About 50 protesters gathered outside the federal court where charges are pending against Rentboy.com CEO Jeffrey Hurant and the employees, who were arrested last week as authorities seized the website, which marketed to gay men.
The case has prompted outrage among some gay rights activists, who questioned why prosecutors are only now targeting the service after it had operated transparently for nearly two decades.
Critics of the arrests include The New York Times, which in an editorial last Friday said prosecutors had not justified shutting down "a company that provided sex workers with a safer alternative to street walking or relying on pimps."
The case was announced a week after Lambda Legal and four other gay and transgender rights groups joined a call by Amnesty International to decriminalize sex work, which they said would help protect participants from harm or exploitation.
A Mutant Vehicle made up like a polar bear drives through the dust during the Burning Man 2015 "Carnival of Mirrors" arts and music festival in the Black Rock Desert of Nevada, September 2, 2015. Participants from all over the world attend the sold-out festival to spend a week in the remote desert to experience art, music and the unique community that develops.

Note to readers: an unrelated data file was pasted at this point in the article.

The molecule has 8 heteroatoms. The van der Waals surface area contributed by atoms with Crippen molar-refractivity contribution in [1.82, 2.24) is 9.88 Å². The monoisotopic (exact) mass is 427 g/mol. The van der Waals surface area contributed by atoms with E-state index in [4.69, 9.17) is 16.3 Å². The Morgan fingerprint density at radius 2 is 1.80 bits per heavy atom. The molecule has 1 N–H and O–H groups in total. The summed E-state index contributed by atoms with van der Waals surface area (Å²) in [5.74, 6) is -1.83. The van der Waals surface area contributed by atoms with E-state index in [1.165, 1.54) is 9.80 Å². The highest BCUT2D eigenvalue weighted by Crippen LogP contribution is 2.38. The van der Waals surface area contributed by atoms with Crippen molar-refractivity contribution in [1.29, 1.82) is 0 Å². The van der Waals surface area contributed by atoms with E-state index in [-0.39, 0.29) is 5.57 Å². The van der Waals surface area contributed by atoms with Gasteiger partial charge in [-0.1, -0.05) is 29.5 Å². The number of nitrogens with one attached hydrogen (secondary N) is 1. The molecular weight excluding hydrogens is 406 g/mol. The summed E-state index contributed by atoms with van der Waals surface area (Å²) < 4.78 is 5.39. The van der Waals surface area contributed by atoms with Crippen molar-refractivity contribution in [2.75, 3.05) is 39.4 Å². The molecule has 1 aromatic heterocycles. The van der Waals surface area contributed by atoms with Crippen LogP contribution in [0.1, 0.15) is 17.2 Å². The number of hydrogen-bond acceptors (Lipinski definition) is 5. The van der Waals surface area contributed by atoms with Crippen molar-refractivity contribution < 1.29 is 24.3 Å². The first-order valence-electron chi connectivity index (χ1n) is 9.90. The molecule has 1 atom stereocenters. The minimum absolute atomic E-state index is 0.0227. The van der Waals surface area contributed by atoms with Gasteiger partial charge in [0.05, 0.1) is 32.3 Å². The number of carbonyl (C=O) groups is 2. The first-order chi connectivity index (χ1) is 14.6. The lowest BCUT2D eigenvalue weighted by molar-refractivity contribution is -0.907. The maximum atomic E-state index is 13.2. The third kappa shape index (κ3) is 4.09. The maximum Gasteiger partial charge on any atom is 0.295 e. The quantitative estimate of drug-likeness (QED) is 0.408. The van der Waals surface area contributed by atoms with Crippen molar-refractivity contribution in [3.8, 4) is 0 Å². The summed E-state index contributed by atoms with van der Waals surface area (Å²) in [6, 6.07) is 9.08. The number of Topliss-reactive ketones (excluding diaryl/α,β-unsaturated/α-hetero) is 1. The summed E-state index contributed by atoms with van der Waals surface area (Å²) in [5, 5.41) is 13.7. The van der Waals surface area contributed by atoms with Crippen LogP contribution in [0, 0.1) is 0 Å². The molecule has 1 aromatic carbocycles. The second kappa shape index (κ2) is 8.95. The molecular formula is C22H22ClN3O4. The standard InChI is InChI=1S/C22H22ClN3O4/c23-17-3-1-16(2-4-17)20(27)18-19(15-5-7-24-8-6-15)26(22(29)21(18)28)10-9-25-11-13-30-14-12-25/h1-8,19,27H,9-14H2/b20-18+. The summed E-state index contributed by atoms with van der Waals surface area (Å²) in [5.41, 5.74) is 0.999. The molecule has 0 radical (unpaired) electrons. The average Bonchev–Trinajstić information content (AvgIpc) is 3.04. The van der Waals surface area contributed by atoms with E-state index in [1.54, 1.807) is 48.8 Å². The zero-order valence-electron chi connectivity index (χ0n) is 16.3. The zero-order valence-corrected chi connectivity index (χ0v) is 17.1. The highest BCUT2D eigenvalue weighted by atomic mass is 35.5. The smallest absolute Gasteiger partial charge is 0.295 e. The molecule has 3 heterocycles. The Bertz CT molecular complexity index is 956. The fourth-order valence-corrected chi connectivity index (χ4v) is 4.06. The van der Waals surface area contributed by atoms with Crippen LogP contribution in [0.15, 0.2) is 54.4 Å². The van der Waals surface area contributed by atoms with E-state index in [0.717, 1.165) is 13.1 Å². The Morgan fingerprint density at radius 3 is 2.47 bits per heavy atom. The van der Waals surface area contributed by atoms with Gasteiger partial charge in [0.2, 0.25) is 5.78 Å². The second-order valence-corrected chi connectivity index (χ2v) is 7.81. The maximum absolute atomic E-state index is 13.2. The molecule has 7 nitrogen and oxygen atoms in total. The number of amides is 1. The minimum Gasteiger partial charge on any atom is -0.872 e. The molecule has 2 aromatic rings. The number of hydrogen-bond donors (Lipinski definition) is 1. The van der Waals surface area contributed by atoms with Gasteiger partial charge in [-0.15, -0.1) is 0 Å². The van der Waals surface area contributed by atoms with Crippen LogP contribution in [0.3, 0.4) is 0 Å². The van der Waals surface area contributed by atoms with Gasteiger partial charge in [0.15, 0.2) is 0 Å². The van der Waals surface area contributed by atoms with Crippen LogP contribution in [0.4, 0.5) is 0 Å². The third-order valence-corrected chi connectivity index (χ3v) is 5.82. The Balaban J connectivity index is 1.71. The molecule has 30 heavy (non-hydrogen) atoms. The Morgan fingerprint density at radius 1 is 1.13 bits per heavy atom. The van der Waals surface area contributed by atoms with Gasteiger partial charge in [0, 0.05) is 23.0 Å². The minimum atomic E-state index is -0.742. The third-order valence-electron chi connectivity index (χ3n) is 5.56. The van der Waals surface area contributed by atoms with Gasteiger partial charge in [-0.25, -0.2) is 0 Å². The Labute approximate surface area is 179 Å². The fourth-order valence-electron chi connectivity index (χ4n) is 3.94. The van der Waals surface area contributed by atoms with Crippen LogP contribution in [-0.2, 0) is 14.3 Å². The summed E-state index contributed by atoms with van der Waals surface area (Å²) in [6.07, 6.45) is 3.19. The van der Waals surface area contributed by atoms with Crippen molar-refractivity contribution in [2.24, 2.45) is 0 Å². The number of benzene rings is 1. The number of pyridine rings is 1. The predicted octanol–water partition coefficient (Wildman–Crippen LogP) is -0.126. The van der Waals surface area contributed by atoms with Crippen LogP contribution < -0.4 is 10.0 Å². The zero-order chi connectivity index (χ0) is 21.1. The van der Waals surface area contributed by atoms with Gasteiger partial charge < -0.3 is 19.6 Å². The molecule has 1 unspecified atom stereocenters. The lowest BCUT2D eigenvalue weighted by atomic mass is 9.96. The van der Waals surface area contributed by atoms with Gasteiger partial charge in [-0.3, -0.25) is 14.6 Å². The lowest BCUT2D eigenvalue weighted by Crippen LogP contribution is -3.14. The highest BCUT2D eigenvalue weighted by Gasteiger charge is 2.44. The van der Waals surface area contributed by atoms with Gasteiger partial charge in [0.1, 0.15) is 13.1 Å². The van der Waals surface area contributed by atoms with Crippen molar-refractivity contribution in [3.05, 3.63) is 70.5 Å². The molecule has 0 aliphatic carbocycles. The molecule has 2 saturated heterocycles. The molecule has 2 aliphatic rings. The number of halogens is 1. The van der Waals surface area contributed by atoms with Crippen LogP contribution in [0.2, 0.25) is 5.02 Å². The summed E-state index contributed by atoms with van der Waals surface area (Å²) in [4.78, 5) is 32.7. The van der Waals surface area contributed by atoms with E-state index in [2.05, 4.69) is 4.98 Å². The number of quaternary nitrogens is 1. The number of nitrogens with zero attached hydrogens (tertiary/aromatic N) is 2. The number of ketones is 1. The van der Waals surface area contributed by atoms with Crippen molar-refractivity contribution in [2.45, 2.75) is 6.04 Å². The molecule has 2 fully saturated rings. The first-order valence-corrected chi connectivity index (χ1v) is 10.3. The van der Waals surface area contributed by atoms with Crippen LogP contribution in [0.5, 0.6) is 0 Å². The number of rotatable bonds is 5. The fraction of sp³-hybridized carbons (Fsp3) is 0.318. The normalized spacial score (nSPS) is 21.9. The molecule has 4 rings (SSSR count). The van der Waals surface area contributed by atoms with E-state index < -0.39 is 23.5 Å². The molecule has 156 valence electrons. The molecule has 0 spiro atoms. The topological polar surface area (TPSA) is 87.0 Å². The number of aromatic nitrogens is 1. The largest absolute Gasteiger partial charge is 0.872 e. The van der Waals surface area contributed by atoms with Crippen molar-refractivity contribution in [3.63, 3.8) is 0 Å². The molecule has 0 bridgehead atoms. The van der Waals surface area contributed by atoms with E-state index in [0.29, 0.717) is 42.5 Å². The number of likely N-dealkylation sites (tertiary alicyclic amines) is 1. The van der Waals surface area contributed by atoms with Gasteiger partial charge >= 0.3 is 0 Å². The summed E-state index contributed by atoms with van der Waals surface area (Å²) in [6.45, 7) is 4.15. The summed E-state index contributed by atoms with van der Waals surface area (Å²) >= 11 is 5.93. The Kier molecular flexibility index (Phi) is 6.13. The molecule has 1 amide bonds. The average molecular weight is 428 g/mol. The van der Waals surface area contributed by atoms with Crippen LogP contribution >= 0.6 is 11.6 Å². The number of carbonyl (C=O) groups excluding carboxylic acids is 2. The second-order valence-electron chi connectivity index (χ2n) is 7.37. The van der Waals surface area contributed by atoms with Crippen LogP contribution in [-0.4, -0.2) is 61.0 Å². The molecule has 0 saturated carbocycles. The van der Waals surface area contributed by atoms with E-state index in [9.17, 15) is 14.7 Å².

Photo by Jim Urquhart
More than 3,000 former Corinthian College students will have their college loans erased, the first wave of debt relief tied to the collapse of the for-profit higher education chain. The potential cost to taxpayers if all Corinthian students seek relief: $3.2 billion.
So far, almost 12,000 students have asked the federal government to discharge their college loan debt, asserting that their school either closed or lied to them about job prospects, according to a report released Thursday by the Education Department.